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Training Wheels Interface

Training wheels are originally the kind of wheels you put on a child's bike when he/she is learning to ride a bike. A training wheels interface or application is a program/device/system that disables or hides advanced features so novices can learn the system faster in a protected environment where experimentation is safe and encouraged. The user may then enter the advanced mode when he/she feels ready to be exposed to the full functionality/complexity of the system.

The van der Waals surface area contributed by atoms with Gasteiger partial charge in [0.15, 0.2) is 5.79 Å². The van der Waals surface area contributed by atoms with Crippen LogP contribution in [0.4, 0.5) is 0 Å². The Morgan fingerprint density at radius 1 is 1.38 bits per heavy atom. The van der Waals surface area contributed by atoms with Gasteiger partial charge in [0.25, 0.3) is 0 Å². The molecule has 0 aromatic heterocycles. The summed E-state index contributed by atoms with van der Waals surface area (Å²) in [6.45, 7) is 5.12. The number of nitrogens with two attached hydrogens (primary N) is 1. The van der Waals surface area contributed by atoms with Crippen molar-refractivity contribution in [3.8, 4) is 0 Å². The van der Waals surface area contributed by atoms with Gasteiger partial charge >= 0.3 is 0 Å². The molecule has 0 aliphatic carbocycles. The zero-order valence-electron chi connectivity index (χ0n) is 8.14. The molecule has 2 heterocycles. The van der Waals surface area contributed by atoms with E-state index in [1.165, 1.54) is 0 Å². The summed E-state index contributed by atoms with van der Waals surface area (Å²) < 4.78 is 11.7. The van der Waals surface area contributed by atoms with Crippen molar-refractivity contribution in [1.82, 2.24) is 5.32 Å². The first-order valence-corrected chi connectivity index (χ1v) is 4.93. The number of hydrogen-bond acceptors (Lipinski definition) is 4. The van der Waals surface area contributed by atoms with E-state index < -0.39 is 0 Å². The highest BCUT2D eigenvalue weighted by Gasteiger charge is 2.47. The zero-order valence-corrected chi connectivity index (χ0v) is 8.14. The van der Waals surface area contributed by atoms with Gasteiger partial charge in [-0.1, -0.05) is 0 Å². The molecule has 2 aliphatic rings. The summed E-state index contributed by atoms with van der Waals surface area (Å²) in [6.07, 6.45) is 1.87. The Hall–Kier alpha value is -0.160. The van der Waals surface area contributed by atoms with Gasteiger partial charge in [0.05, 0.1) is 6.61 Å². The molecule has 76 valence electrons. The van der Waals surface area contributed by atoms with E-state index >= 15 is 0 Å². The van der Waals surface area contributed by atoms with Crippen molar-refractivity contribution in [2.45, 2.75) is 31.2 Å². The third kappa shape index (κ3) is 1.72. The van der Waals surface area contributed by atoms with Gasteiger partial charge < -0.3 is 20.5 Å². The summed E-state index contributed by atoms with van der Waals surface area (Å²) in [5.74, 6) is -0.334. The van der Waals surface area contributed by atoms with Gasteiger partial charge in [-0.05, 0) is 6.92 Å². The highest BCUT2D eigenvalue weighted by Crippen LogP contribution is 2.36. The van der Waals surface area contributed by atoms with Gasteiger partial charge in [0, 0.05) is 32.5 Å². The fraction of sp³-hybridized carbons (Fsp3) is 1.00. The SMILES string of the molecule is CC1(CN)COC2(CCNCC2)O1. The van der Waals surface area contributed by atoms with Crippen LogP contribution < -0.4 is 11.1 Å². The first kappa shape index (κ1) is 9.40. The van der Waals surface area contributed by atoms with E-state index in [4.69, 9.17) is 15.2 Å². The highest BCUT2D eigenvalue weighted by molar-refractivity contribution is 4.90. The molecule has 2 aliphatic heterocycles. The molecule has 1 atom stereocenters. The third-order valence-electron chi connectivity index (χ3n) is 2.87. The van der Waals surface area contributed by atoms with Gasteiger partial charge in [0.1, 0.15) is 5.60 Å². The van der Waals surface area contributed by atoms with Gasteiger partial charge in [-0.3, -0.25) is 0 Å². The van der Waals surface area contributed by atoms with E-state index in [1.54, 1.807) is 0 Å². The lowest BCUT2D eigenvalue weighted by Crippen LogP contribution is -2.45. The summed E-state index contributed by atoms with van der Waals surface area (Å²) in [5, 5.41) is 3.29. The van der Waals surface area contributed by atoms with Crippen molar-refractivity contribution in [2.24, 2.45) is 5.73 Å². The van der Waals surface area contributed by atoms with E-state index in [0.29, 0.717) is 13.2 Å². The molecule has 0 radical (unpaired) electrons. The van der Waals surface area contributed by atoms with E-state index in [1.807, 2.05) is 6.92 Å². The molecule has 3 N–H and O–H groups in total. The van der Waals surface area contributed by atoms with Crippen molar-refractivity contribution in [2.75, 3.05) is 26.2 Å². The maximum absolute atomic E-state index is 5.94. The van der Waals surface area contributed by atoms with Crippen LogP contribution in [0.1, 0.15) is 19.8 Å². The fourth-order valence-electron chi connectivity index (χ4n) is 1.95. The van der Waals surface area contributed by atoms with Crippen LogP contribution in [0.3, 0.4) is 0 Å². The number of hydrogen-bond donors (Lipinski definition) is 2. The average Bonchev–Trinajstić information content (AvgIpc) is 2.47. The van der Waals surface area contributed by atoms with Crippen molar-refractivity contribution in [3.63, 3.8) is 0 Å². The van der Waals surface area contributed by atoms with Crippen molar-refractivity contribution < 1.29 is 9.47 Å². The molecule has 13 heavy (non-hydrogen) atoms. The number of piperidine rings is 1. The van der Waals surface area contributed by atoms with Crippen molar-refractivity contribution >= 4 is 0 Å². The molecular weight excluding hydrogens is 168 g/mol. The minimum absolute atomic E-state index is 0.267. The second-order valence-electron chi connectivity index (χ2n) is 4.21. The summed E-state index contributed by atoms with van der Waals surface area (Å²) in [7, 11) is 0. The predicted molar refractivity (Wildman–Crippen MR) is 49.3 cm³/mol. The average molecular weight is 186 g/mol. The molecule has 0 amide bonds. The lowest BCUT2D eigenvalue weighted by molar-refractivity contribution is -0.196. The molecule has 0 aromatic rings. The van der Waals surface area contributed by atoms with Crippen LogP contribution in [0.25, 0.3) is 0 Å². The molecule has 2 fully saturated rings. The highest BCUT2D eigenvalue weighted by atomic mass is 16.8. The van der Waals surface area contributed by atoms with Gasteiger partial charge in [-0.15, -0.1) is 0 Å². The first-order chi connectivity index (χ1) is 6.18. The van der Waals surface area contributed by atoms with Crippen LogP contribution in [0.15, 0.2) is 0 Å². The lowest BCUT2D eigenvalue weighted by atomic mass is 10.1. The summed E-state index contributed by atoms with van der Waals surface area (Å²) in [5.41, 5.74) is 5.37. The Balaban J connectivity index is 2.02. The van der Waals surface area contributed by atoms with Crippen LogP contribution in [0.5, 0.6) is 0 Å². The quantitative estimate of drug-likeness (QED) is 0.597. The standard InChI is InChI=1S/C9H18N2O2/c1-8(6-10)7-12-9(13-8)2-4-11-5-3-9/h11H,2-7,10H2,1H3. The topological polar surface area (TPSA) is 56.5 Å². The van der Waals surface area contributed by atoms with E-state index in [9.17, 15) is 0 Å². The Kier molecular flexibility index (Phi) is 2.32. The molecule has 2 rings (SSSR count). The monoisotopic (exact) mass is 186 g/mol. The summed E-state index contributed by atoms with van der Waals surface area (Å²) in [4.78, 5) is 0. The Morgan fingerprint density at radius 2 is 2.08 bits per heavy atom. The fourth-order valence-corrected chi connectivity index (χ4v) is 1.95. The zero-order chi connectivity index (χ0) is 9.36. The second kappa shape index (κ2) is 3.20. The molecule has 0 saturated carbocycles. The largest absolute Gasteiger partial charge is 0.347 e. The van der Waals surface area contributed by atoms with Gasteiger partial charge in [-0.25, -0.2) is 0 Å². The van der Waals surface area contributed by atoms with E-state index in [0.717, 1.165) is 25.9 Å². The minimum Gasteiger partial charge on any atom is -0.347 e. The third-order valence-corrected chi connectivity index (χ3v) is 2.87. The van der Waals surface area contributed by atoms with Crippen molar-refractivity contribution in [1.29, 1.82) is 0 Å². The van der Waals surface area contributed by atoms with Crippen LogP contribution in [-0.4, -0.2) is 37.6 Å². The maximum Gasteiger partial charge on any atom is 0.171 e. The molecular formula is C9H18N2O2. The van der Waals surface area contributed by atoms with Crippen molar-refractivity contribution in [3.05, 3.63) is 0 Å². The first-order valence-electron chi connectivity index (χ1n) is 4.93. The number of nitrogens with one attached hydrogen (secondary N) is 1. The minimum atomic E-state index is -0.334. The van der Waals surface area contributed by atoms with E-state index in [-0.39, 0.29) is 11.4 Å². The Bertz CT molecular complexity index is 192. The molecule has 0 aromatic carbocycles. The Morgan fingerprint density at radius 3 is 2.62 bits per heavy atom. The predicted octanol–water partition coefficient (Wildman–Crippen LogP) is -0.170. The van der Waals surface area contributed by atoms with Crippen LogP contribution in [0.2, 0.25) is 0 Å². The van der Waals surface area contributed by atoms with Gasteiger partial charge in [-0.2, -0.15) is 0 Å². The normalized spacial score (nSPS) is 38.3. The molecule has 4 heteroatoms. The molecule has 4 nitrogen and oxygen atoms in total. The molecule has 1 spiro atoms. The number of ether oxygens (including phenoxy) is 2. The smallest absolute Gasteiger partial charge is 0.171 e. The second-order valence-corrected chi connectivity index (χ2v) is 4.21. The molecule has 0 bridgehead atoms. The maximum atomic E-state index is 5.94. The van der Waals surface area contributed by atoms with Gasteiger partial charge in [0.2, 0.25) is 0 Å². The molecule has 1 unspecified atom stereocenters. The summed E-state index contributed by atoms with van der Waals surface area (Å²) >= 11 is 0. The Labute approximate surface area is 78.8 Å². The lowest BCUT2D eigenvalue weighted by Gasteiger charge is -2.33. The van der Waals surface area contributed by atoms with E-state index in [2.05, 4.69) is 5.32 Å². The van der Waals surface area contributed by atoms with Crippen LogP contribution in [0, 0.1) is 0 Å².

The term most likely derives from Carroll and Carrithers (1984) who designed a training wheels interface for a commercial word processor. Their goal was to save users from the frustration and confusion caused by the errors they make in the early stages of learning. That way the user would have the ideal environment for building a coherent mental model of the system, resulting in better performance and learnability of the advanced functions after the initial 'training wheels phase'.

 
 

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References

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Carroll, John M. and Carrithers, C. (1984b): Training Wheels in a User Interface. In Communications of the ACM, 27 (8) pp. 800-806.

Carroll, John M. and Carrithers, C. (1984a): Blocking learner error states in a training-wheels system. In Human Factors, 26 (4) pp. 377-389.